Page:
The German art-house auteur Werner Herzog broaches the topic of evil in a more thoughtful way in his latest feature film, 2009’s Bad Lieutenant: Port of Call New Orleans.3 In this film noir, Nicolas Cage plays Terence McDonagh, a lieutenant who is, in fact, very bad. McDonagh’s one good deed of the film comes in the first scene when he is patrolling a holding cell in the wake of Hurricane Katrina and finds that a prisoner hasn’t been removed and is drowning in the floodwaters. McDonagh jumps in to save him but is injured and forced to take painkillers for the rest of his life, causing him to spiral into other addictions like cocaine, marijuana, and gambling. But McDonagh isn’t just an addict. He holds innocent people at gunpoint to steal their drugs. While investigating the murder of a Senegalese family, McDonagh threatens the life of an elderly woman. He is a thief and a bully.
When his gambling addictions and erratic behavior finally catch up with him, McDonagh loses his badge. He then joins forces with gangster Big Fate (Xzibit), the very suspect of his original murder investigation, in order to give Big Fate police information in exchange for a cut of his drug deals. To some, this lieutenant might not only be bad; he might be evil.
What makes this film interesting in the context of this discussion of culture and its approach to evil is that Herzog and his style are patently fringe whereas his cast falls right in the center of the simplified culture he finds himself pushing up against.
Cage plays McDonagh with a sort of balance between not-so-subtle madness and a nuance that the habitual over-actor hasn’t displayed since Spike Jonze’s 2002 film Adaptation. Before I saw Bad Lieutenant and began pondering Cage’s career in this context, he represented quasi-evil to me. If the privation of goodness is evil, then who is worse than Cage? If there exists a metaphorical connection between good morals and good talent, then, Cage’s career is the perfect argument for a privation-of-good acting theory. Most of Cage’s films over the last fifteen years have been the kind of movies that are so full of Hollywood-big-budget, American, excessive cheese and balding-alpha-male compensative buffoonery, that I considered Cage the prototypical representative of evil in a cynical, materialist, myopic pop culture. It was easier for me to ignore Cage’s good work as fluke than to reconcile the tension in the bizarre extremes of his ability.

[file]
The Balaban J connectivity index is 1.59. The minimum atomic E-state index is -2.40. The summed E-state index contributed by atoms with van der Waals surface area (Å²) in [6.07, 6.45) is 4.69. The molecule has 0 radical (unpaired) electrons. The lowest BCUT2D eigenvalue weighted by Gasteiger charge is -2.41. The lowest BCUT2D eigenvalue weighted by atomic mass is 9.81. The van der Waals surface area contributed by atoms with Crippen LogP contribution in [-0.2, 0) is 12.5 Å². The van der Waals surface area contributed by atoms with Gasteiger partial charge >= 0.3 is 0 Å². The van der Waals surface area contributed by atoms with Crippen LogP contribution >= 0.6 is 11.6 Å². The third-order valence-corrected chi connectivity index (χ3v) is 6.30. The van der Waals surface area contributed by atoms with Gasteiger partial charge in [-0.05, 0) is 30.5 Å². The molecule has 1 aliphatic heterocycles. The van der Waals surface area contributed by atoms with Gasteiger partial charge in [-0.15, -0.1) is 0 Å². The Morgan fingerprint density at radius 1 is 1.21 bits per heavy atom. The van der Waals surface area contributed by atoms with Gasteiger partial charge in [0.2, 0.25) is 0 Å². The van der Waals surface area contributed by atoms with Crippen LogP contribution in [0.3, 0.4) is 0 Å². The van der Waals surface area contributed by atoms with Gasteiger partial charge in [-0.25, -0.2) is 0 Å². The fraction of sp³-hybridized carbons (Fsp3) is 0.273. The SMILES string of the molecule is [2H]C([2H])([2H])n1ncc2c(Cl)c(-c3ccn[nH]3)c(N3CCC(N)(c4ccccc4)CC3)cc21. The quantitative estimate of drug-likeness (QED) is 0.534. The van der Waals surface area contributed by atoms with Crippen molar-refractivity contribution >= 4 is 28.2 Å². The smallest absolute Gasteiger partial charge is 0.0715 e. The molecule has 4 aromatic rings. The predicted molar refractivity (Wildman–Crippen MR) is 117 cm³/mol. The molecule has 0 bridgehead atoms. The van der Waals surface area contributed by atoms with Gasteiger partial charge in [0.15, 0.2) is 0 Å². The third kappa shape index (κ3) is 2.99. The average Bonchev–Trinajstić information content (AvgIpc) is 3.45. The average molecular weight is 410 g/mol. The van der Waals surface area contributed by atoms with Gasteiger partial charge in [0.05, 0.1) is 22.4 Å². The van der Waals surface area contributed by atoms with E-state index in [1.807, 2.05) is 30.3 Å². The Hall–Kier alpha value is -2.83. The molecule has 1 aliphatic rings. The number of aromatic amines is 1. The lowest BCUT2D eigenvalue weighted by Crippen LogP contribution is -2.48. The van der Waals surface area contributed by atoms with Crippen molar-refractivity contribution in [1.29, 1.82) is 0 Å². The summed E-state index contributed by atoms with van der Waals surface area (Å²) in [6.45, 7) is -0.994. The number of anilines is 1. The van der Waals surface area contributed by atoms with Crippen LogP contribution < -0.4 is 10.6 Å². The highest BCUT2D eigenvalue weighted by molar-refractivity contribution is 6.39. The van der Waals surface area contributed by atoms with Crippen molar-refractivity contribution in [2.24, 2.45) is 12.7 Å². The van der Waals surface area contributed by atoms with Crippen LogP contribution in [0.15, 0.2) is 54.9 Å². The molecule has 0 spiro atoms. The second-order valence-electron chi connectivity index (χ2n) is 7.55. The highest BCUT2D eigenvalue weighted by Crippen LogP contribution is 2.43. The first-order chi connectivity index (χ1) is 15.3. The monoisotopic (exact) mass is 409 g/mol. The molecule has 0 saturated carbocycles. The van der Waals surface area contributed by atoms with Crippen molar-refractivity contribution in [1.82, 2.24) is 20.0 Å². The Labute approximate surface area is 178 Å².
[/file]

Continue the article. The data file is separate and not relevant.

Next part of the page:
Why would Herzog choose such an awful, over-the-top actor like Cage to play a role that required refinement, precision, and an ability to channel sheer insanity? Did Herzog see Cage as the perfect candidate for his evil lieutenant because he saw in him the same depravity that I had seen? Even more frustrating, why is Cage good in some movies and bad in so many others? When you set his performances in films like Con Air (1997), Face/Off (1997), Gone in Sixty Seconds (2000), National Treasure (2004), and Ghost Rider (2007) beside his performances in Raising Arizona (1987), Wild at Heart (1990), Bringing Out the Dead (1999), Adaptation (2002), and now Bad Lieutenant (2009), Cage’s career is downright mind-boggling.
A friend of mine, who was an electrician on the set of Bad Lieutenant, let me in on the trade secret that addresses this problem. Apparently, Cage is an acting robot (my next question to the friend—an evil robot?): he can regulate the affect shown on his face as he is ordered to, almost as if he has no affect of his own to ignore or bypass. Directors absolutely love working with him for this reason. When Cage is in a film with a great director, he is great. Look at the directors of his best performances: Herzog, Jonze, Martin Scorsese, David Lynch, Joel and Ethan Coen. The directors of his bad performances are mostly forgettable, although many of them involve big-time producer Jerry Bruckheimer (a much better case for evil than Cage the acting robot!). Cage is a blank slate; he is not evil Hollywood incarnate but merely subject to the Bruckheimerian forces of his environment, and sometimes that means that he lacks goodness.